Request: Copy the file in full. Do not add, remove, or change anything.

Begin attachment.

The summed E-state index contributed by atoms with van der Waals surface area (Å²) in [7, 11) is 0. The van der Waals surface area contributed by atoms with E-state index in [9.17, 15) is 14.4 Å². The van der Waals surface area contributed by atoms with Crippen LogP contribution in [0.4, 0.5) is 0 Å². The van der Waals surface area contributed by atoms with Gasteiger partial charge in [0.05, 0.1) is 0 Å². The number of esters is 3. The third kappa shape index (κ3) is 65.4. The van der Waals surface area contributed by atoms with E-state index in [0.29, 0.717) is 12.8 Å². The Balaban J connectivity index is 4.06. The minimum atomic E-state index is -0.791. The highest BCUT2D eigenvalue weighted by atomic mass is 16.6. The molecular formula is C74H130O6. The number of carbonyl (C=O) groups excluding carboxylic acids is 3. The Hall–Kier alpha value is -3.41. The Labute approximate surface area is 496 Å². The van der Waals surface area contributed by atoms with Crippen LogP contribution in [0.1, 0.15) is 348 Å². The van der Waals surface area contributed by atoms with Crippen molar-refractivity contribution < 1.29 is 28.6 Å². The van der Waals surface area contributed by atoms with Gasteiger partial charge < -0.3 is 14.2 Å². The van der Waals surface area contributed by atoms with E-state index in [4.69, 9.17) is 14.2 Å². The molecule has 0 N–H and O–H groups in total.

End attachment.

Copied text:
The summed E-state index contributed by atoms with van der Waals surface area (Å²) in [7, 11) is 0. The van der Waals surface area contributed by atoms with E-state index in [9.17, 15) is 14.4 Å². The van der Waals surface area contributed by atoms with Crippen LogP contribution in [0.4, 0.5) is 0 Å². The van der Waals surface area contributed by atoms with Gasteiger partial charge in [0.05, 0.1) is 0 Å². The number of esters is 3. The third kappa shape index (κ3) is 65.4. The van der Waals surface area contributed by atoms with E-state index in [0.29, 0.717) is 12.8 Å². The Balaban J connectivity index is 4.06. The minimum atomic E-state index is -0.791. The highest BCUT2D eigenvalue weighted by atomic mass is 16.6. The molecular formula is C74H130O6. The number of carbonyl (C=O) groups excluding carboxylic acids is 3. The Hall–Kier alpha value is -3.41. The Labute approximate surface area is 496 Å². The van der Waals surface area contributed by atoms with Crippen LogP contribution in [0.1, 0.15) is 348 Å². The van der Waals surface area contributed by atoms with Crippen molar-refractivity contribution < 1.29 is 28.6 Å². The van der Waals surface area contributed by atoms with Gasteiger partial charge < -0.3 is 14.2 Å². The van der Waals surface area contributed by atoms with E-state index in [4.69, 9.17) is 14.2 Å². The molecule has 0 N–H and O–H groups in total.